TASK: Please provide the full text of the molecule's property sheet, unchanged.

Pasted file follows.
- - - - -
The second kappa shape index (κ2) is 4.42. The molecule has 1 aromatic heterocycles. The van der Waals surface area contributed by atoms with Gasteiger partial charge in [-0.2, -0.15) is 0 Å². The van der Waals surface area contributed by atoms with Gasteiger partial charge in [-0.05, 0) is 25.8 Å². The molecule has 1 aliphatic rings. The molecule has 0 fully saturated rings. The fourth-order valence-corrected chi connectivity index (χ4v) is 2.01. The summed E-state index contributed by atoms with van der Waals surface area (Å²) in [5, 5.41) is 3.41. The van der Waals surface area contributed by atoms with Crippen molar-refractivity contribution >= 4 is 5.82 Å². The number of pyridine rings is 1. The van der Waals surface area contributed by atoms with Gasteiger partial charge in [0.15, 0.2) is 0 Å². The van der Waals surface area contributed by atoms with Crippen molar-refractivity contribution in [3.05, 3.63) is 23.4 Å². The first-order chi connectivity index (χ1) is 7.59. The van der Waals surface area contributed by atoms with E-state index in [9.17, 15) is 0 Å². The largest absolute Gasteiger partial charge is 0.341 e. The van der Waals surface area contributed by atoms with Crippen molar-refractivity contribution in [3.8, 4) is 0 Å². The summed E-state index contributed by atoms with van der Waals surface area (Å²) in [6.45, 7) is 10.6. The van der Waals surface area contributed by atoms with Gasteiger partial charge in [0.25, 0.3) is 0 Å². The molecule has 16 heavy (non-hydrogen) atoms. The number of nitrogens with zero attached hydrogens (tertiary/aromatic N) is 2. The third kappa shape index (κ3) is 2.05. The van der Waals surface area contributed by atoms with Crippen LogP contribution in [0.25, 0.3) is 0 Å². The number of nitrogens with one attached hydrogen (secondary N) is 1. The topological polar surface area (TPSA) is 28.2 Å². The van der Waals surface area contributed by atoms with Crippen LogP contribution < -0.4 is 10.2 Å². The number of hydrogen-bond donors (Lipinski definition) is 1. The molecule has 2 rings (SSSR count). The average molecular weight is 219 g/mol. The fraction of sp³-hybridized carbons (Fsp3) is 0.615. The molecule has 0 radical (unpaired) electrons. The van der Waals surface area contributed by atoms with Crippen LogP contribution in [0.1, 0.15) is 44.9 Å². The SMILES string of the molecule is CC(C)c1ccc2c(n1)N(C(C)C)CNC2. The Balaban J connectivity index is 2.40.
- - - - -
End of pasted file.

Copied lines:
The second kappa shape index (κ2) is 4.42. The molecule has 1 aromatic heterocycles. The van der Waals surface area contributed by atoms with Gasteiger partial charge in [-0.2, -0.15) is 0 Å². The van der Waals surface area contributed by atoms with Gasteiger partial charge in [-0.05, 0) is 25.8 Å². The molecule has 1 aliphatic rings. The molecule has 0 fully saturated rings. The fourth-order valence-corrected chi connectivity index (χ4v) is 2.01. The summed E-state index contributed by atoms with van der Waals surface area (Å²) in [5, 5.41) is 3.41. The van der Waals surface area contributed by atoms with Crippen molar-refractivity contribution >= 4 is 5.82 Å². The number of pyridine rings is 1. The van der Waals surface area contributed by atoms with Gasteiger partial charge in [0.15, 0.2) is 0 Å². The van der Waals surface area contributed by atoms with Crippen molar-refractivity contribution in [3.05, 3.63) is 23.4 Å². The first-order chi connectivity index (χ1) is 7.59. The van der Waals surface area contributed by atoms with E-state index in [9.17, 15) is 0 Å². The largest absolute Gasteiger partial charge is 0.341 e. The van der Waals surface area contributed by atoms with Crippen molar-refractivity contribution in [3.8, 4) is 0 Å². The summed E-state index contributed by atoms with van der Waals surface area (Å²) in [6.45, 7) is 10.6. The van der Waals surface area contributed by atoms with Gasteiger partial charge in [0.25, 0.3) is 0 Å². The molecule has 16 heavy (non-hydrogen) atoms. The number of nitrogens with zero attached hydrogens (tertiary/aromatic N) is 2. The third kappa shape index (κ3) is 2.05. The van der Waals surface area contributed by atoms with Crippen LogP contribution in [0.25, 0.3) is 0 Å². The number of nitrogens with one attached hydrogen (secondary N) is 1. The topological polar surface area (TPSA) is 28.2 Å². The van der Waals surface area contributed by atoms with Crippen LogP contribution < -0.4 is 10.2 Å². The number of hydrogen-bond donors (Lipinski definition) is 1. The molecule has 2 rings (SSSR count). The average molecular weight is 219 g/mol. The fraction of sp³-hybridized carbons (Fsp3) is 0.615. The molecule has 0 radical (unpaired) electrons. The van der Waals surface area contributed by atoms with Crippen LogP contribution in [0.1, 0.15) is 44.9 Å². The SMILES string of the molecule is CC(C)c1ccc2c(n1)N(C(C)C)CNC2. The Balaban J connectivity index is 2.40.